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'Far Too Many Of Us' Do Not Vote: Barack Obama Delivers Message On Anniversary Of Voting Rights Act

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Commemorating the 50th anniversary of the Voting Rights Act this week, President Barack Obama called for legislators to halt practices that affect voter registration and discriminate minority voters.

Calling the 1965 Act “one of our nation’s most influential pieces of legislation,” Obama described the history and struggles of African-Americans during that time to receive the right to vote.

“Roughly 600 people stood on the right side of history that day — armed only with their faith, and the conviction that we could do better,” Obama wrote in Medium magazine. “They were willing to sacrifice their own bodies in order to help bring America closer to its ideals of equality and justice for all.”

He admitted that “there are still too many barriers to the vote, and too many people trying to erect new barriers to the vote,” in 2015. “They’ve even written into the code of law in some parts of our country — provisions specifically designed to make it harder for some people to vote.”

Obama’s comments refer to states such as Texas and Wisconsin, where voter ID laws have made national headlines this year. On Aug. 5, an appeals court ruled against the ID laws of Texas initially established by former Republican governor and 2016 presidential candidate Rick Perry. Republican Wisconsin Gov. Scott Walker also signed in less restrictive voting rights laws, which have been upheld by several different appeals courts throughout the state, The Hill noted.

The president has used some of the same rhetoric to discuss voter rights in the past. During an appearance in Selma, Alabama, in March, Obama called the act “one of the crowning achievements of our democracy,” but said that the law “stands weakened, its future subject to political rancor,” USA Today noted.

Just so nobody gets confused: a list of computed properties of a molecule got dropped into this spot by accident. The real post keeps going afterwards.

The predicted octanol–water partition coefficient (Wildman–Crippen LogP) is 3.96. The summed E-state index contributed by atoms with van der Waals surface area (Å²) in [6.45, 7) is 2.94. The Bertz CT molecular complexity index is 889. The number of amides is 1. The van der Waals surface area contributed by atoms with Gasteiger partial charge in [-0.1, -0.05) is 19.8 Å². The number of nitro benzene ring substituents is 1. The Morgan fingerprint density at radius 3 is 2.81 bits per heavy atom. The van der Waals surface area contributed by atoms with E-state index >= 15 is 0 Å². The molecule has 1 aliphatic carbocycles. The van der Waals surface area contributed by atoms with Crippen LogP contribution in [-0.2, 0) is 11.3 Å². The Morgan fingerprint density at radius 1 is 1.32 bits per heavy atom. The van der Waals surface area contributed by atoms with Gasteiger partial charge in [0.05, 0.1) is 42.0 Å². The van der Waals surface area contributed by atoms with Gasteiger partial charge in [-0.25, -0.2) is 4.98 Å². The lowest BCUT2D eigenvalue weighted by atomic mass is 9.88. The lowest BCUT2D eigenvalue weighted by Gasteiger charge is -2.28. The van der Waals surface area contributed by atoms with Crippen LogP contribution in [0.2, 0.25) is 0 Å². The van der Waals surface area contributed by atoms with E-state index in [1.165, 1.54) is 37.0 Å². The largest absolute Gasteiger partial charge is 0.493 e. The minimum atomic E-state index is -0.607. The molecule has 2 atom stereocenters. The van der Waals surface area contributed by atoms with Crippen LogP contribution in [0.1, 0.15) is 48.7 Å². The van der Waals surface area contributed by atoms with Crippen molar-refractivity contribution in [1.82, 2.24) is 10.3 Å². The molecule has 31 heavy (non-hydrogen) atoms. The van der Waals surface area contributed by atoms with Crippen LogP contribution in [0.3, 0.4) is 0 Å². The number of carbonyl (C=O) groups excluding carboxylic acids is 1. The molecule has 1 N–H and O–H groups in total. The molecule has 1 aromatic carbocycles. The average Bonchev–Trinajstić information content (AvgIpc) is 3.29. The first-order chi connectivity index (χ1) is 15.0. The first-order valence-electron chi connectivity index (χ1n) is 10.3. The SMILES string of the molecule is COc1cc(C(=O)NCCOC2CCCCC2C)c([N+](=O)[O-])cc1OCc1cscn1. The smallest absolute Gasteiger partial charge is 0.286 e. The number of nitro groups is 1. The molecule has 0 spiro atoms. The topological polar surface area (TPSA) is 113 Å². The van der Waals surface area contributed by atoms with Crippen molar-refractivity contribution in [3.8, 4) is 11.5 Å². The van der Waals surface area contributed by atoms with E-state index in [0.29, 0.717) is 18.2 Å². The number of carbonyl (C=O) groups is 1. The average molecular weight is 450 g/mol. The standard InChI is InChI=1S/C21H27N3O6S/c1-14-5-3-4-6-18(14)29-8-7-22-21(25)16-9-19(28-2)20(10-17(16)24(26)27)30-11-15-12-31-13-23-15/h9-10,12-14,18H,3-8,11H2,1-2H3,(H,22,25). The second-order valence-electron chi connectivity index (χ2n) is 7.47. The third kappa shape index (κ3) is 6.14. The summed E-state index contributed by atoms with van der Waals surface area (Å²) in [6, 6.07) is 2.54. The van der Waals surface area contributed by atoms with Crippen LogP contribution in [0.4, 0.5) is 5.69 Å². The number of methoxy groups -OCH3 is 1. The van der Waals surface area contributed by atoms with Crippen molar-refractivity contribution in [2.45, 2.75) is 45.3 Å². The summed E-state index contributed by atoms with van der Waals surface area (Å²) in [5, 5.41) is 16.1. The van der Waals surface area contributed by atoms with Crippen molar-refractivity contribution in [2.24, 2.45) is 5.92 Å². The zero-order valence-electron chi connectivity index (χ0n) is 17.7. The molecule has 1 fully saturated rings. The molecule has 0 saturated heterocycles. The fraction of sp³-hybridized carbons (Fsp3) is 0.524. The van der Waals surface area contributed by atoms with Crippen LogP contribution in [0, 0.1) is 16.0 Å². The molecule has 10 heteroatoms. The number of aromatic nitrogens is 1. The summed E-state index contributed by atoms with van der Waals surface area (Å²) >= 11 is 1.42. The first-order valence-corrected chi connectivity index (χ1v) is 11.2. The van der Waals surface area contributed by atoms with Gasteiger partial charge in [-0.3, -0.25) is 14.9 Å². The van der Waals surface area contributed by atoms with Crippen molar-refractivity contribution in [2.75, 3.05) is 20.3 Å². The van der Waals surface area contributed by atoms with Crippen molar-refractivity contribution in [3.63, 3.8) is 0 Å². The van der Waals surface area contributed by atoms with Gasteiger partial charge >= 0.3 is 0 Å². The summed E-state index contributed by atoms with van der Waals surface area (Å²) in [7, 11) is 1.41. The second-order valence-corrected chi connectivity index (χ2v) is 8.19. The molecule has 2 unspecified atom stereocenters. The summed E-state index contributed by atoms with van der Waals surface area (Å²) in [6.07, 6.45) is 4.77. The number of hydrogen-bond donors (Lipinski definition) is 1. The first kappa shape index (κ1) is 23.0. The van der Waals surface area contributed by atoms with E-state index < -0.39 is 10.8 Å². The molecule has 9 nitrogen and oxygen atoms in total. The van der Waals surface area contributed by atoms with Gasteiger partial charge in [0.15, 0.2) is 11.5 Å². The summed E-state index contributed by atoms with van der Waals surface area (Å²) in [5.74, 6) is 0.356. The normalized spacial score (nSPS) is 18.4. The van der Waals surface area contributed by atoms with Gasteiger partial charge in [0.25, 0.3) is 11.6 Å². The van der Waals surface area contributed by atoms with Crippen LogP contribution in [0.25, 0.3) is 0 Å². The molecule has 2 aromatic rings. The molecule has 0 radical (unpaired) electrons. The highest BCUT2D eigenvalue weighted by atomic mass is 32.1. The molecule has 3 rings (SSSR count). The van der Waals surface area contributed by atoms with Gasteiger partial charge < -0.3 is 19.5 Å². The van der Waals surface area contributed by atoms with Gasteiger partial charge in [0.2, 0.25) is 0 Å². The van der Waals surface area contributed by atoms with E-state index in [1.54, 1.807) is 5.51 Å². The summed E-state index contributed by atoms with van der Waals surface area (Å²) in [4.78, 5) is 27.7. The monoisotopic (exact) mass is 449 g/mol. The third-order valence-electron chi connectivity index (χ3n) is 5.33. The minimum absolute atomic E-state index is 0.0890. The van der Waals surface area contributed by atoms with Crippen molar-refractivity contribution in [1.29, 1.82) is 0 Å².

Just two years ago, the U.S. Supreme Court struck down a longstanding portion of the act, which stated that states with past racial discrimination would need approval from the U.S. Justice Department before changing their voting laws. On Aug. 4, White House press secretary Josh Earnest explained the president’s point of view on the law’s changes.

“The President has been concerned, and even dismayed, by the significant amount of energy and effort that’s been expended almost exclusively by Republicans to make it more difficult for eligible citizens to cast a ballot. And this is what motivates the president’s view of this policy, and that’s why the president is marking the 50th anniversary of this historic piece of legislation,” Earnest said.

Later on Aug. 6, the president was expected to call on members of Congress to restore the Voting Rights Act and push Americans to get registered to vote.

You can read the president’s full op-ed here.

Sources: USA Today, The Hill, Medium / Photo credit: Gage Skidmore/Flickr


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